27 Apr 2018
Zhujun Shi awarded top score for her presentation on metamaterial-based waveguide displays.
Students Zhujun Shi from Harvard University, David Dunn from the University of North Carolina, Chapel Hill, and Ori Avayu of Tel Aviv University, have won first prizes and €5000 each at the inaugural SPIE Optical Design Competition, held April 25 during the SPIE Photonics Europe event in Strasbourg, France.
In all, nine students walked away with prizes from the event, dedicated to optical developments for augmented, virtual, and mixed reality (AR/VR/MR) applications. Shi, a member of Federico Capasso’s research group at Harvard, claimed the top score in the competition, for her presentation on the potential for metamaterials to improve the AR/VR experience.
Entitled “Wide field-of-view waveguide displays enabled by polarization-dependent metagratings”, Shi’s presentation showed how components based on the new class of optical materials can deliver high-quality images - alongside possibilities for additional degrees of freedom in polarization manipulation, and a smaller form factor than traditional liquid crystal lenses.
The competition is the brainchild of Microsoft’s chief optical architect, Bernard Kress, and was judged by representatives from a “who’s who” of the AR/VR sector – including, among others, Google, Huawei, Facebook-owned Oculus, Nvidia, Zeiss, and Jenoptik.
Describing the competition as an “amazing experience”, Kress added. “Its success was due to the quality of the student designs entries aimed at solving practical industrial problems in the exciting fields of VR and AR, and also to the commitment of the industrial sponsors.”
He also praised SPIE’s role in the event’s organization, particularly for finding a way to bring students and pioneering industrial technology companies together, to solve real problems with cutting-edge optics.
“I was very glad to see student entries from all over the world, including Europe, China, the Middle East, US and Russia,” Kress continued. “Also, the impressive number of female optical engineers participating in the challenge - with the first prize going to a female researcher - was very uplifting, and shows that new exciting research fields such as VR and AR have the power to attract a very diverse, inclusive and excelling group of optical engineering students.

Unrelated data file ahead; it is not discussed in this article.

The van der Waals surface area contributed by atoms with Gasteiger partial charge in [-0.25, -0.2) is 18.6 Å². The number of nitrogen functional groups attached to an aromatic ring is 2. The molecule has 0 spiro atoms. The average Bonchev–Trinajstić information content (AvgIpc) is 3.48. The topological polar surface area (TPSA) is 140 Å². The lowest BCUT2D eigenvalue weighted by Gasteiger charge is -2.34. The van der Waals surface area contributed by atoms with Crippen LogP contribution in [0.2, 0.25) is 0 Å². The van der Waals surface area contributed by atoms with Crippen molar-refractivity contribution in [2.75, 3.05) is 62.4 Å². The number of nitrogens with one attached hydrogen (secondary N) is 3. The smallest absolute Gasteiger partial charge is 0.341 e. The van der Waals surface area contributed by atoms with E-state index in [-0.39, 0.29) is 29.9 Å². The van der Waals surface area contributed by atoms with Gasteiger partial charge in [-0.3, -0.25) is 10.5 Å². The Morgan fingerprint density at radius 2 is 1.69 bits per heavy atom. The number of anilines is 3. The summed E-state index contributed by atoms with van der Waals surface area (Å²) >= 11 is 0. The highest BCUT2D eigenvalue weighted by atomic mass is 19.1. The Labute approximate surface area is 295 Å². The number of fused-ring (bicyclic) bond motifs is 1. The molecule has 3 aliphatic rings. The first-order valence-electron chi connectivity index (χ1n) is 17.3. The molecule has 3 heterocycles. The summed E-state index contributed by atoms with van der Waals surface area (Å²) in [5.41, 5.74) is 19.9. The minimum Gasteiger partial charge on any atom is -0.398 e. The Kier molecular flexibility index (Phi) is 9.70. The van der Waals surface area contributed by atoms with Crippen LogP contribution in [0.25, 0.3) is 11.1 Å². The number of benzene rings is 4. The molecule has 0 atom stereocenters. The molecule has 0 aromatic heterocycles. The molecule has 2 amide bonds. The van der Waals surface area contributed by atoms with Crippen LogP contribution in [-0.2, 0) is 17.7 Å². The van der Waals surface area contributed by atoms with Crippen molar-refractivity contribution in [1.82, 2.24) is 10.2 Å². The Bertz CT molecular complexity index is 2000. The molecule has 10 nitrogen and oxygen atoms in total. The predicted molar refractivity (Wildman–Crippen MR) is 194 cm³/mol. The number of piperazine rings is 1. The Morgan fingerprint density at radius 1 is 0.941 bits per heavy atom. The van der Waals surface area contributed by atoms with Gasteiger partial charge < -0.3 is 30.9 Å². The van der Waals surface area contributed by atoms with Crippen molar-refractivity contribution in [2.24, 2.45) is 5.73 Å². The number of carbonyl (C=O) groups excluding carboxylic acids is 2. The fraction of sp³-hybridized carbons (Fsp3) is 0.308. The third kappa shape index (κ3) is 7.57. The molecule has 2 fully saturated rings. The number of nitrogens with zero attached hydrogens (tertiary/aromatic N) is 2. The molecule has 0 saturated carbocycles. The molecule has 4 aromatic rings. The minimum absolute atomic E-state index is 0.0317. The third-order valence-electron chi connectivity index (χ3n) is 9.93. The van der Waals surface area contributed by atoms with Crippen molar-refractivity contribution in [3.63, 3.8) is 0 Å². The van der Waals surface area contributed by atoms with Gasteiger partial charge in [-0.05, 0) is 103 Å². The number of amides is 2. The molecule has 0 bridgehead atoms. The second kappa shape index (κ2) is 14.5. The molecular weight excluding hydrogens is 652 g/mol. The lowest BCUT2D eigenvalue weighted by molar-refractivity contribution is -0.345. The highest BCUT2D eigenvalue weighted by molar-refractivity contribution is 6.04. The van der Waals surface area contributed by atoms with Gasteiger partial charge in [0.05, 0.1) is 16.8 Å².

“Eventually, such exciting new initiatives have the power to transform the gender representation and revolutionize the traditional field of optics and photonics.”
The competition formed part of the “Digital Optics for Immersive Displays” conference. Held for the first time at SPIE Photonics Europe this year, it proved to be one of the best-attended conference strands at the event.
Intended to help students to bridge the gap between traditional optical design and tangible industry expectations for contemporary immersive display products, it featured two rapid-fire “pitch” sessions to the judging panel.
Second prizes of €2500 went to Miaomiao Xu from the University of Arizona, Shuaishuai Zhu from China’s Harbin Institute of Technology, and Simon Thiele from the University of Stuttgart.
Third-place winners Bharathwaj Narasimhan from VR optics developer Limbak, Stan Larroque,from mixed reality firm SL Process, and Austin Wilson from the University of Arizona each won Nvidia Titan X Graphics cards.
The prizes, together worth more than €50,000, were contributed by heavy-hitting “Big Tech” sponsors including Google, Microsoft, Facebook/Oculus, Huawei Technologies, Leia, and Amazon, alongside optics industry firms Jenoptik, LightTrans, Zeiss, and Zemax, and semiconductor industry giants Synopsys, Applied Materials, Lambda, and Nvidia.
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